Deforestation accounts for some 24% of carbon dioxide emissions and almost 20% of greenhouse gas emissions globally. Curbing deforestation is therefore a highly effective way to reduce emissions, and, with primary forest in general terms biologically rich, it is also an effective way to conserve biodiversity. Forests also provide vital ecosystem services, such as water regulation, and support the livelihoods of local communities and wider society.
Actions to curb deforestation are known as Reducing Emissions from Deforestation and Degradation (REDD), and REDD has risen quickly in priority over recent years of the international climate change talks. REDD projects seek to create a financial incentive for the protection of existing forests, either through carbon trading or direct payment for forest protection and management.
With REDD likely to be the first internationally co-ordinated, biodiversity-related market of significant size, the lessons learnt both from how REDD markets, standards and regulation develop and the challenges of establishing REDD projects, will be important considerations if other ecosystem markets are to be established and successfully scaled-up in the future.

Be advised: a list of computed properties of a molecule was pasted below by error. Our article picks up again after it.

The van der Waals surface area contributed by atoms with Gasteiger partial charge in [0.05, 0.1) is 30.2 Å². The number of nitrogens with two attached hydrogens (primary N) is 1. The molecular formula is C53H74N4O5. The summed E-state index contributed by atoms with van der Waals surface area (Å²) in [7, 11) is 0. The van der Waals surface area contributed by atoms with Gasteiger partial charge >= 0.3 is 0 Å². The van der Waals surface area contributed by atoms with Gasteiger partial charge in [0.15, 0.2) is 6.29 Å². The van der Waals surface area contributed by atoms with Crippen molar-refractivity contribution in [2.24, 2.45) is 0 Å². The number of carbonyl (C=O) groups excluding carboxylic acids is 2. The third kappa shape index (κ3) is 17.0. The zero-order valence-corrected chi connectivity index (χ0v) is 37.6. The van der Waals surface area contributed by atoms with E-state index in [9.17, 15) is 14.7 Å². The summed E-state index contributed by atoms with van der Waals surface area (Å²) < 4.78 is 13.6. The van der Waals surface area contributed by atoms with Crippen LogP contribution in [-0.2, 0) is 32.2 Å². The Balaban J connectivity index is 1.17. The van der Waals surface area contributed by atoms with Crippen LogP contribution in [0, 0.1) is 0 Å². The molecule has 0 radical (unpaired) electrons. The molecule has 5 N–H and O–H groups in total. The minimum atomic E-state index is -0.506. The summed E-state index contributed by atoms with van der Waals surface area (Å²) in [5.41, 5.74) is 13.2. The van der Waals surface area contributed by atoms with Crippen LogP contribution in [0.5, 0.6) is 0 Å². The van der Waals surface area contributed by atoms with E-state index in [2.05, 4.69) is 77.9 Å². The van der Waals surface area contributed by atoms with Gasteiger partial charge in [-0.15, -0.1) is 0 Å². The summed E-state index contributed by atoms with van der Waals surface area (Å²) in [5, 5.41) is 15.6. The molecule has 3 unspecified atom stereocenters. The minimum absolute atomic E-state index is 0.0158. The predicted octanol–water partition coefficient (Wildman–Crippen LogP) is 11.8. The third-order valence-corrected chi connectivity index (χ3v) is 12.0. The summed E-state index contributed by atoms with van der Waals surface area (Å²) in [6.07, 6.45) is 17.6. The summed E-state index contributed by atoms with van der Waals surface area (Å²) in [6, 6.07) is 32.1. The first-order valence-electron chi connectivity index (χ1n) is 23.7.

Forest-related issues affect a wide range of stakeholders from government to multi-lateral institutions, investment and commercial banks, forestry and agricultural companies, NGOs, carbon and ecosystem service project developers, fund managers, PE houses and VCs. Issues include:
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PwC is a leading adviser in the forestry sector with the largest forestry practice of any professional services firm. With 20 years' experience in Sustainable Forest Management, we help clients with issues ranging from responsible and sustainable forestry, biodiversity and climate change to